Video Cards (Display Adapters)
A video card (also called a graphics card, video adapter, display adapter, graphics adapter or video board) is an expansion card designed to give a PC display capabilities. The three main interfaces of video cards are PCI-E (PCI Express), AGP and PCI. Video cards use their own RAM built into the video card, unlike onboard video adapters that use a portion of the system RAM.
GPU (Graphics Processing Unit)
The GPU is a single-chip processor on the video card that creates lighting effects and transforms objects every time a 3D scene is redrawn. The GPU is primarily used for 3D applications. NVIDIA was the first company to develop the GPU with the NVIDIA GeForce 256, which had over 22 million transistors and could process 10 million polygons a second.
Video Card Overclocking
Overclocking means to alter a PC component so that it runs at a higher clock rate than originally intended by the manufacturer. Overclocking can be used to squeeze a little extra performance out of a GPU. Video card RAM can also be overclocked. There are a few things to consider before you decide to overclock your video card. First, overclocking will require more power so a quality power supply is a must. Since more power is required this will also lead to more heat being produced and the stock cooling solution may or may not be able to handle this extra load. In general, a higher quality cooling solution than the stock cooling is recommended when overclocking.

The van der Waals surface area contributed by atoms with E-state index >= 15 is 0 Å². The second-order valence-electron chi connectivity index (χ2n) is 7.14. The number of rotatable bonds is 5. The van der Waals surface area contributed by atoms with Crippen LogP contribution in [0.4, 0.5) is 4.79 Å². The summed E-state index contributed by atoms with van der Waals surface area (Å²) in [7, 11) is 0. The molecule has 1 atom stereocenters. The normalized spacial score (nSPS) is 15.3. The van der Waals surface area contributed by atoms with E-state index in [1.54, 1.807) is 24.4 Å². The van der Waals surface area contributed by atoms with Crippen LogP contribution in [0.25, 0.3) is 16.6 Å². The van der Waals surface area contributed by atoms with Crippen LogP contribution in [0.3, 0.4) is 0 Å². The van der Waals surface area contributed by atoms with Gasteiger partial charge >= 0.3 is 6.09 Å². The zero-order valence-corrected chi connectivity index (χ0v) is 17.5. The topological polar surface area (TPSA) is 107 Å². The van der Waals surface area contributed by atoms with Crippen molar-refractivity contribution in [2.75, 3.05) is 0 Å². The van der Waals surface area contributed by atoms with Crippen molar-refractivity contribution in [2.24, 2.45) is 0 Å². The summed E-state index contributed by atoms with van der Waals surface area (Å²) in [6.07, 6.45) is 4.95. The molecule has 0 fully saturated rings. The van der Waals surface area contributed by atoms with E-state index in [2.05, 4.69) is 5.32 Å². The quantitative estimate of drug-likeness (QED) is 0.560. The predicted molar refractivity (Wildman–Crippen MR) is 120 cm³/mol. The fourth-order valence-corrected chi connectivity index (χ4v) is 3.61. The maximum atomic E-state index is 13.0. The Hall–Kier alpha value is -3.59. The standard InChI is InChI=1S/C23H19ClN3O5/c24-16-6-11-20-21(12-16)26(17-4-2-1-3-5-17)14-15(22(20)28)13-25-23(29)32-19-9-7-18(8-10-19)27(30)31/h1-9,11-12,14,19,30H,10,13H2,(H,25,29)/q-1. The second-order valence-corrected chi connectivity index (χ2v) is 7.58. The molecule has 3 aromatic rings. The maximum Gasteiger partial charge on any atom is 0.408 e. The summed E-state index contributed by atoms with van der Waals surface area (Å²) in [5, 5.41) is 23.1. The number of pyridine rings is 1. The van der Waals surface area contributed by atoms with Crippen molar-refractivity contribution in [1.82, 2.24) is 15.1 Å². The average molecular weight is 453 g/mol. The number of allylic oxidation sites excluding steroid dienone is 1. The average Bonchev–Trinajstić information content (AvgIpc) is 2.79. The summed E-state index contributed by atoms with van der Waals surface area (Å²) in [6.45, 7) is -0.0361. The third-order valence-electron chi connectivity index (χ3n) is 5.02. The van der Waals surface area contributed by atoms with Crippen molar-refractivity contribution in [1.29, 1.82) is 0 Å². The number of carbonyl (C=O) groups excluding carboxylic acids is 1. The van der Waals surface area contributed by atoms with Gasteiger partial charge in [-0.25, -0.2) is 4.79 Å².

There are also risk involved with overclocking, as the lifespan of the video card may be severely diminished. If the proper steps are not taken, overclocking could also lead to the instability or complete failure of the card. Overclocking may also void the warranty of your video card. Check with the video card manufacturer, as the warranties vary from company to company. Some cards even come factory overclocked.
Video Card Cooling
The GPU on video cards can produce large amounts of heat, especially high-end cards designed for PC gaming that are often overclocked by the user. The most commonly used method for video card cooling is the standard air setup of a heatsink and fan combination. In silent PC builds or home theater PCs, where the least amount of noise is required, only a heatsink can be used without the use of a mounted fan. However, this will require excellent case airflow to remove the heat dissipated from the GPU heatsink. A heatsink made specifically to work without a fan will also be required.
For those high-end video cards that produce large amounts of heat, water cooling is becoming increasingly popular. With water cooling, a liquid/water is used to transmit heat away from the GPU water block. A water block is similar to an air cooled heatsink. Water blocks have hollow openings for the water to flow through. They do not have the fins typically seen on heatsinks, as air is not used to remove heat. Small heatsinks can also be used on the video card RAM, but this will generally not be needed unless the card is being heavily overclocked.
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